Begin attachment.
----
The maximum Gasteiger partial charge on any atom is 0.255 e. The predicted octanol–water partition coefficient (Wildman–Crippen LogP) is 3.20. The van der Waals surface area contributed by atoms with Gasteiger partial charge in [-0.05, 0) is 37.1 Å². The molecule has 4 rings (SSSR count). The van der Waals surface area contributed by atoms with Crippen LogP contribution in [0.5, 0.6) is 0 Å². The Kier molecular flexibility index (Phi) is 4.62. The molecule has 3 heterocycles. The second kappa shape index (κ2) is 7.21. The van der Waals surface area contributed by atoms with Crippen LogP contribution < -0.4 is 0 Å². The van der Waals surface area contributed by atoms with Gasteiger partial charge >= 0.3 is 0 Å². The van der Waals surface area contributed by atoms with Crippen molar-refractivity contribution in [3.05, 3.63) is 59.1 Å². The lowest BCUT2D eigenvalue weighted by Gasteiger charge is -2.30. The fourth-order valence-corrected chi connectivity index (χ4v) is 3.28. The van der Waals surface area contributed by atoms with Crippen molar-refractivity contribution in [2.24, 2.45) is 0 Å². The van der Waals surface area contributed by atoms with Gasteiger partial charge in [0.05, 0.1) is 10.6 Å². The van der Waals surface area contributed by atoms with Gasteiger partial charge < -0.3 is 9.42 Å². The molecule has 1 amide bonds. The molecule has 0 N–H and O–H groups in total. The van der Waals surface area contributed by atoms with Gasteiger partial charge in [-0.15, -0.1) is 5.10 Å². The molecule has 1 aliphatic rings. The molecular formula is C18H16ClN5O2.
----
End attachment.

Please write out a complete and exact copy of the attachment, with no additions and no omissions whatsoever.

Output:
The maximum Gasteiger partial charge on any atom is 0.255 e. The predicted octanol–water partition coefficient (Wildman–Crippen LogP) is 3.20. The van der Waals surface area contributed by atoms with Gasteiger partial charge in [-0.05, 0) is 37.1 Å². The molecule has 4 rings (SSSR count). The van der Waals surface area contributed by atoms with Crippen LogP contribution in [0.5, 0.6) is 0 Å². The Kier molecular flexibility index (Phi) is 4.62. The molecule has 3 heterocycles. The second kappa shape index (κ2) is 7.21. The van der Waals surface area contributed by atoms with Crippen LogP contribution < -0.4 is 0 Å². The van der Waals surface area contributed by atoms with Gasteiger partial charge >= 0.3 is 0 Å². The van der Waals surface area contributed by atoms with Crippen molar-refractivity contribution in [3.05, 3.63) is 59.1 Å². The lowest BCUT2D eigenvalue weighted by Gasteiger charge is -2.30. The fourth-order valence-corrected chi connectivity index (χ4v) is 3.28. The van der Waals surface area contributed by atoms with Crippen molar-refractivity contribution in [2.24, 2.45) is 0 Å². The van der Waals surface area contributed by atoms with Gasteiger partial charge in [0.05, 0.1) is 10.6 Å². The van der Waals surface area contributed by atoms with Gasteiger partial charge < -0.3 is 9.42 Å². The molecule has 1 amide bonds. The molecule has 0 N–H and O–H groups in total. The van der Waals surface area contributed by atoms with Gasteiger partial charge in [-0.15, -0.1) is 5.10 Å². The molecule has 1 aliphatic rings. The molecular formula is C18H16ClN5O2.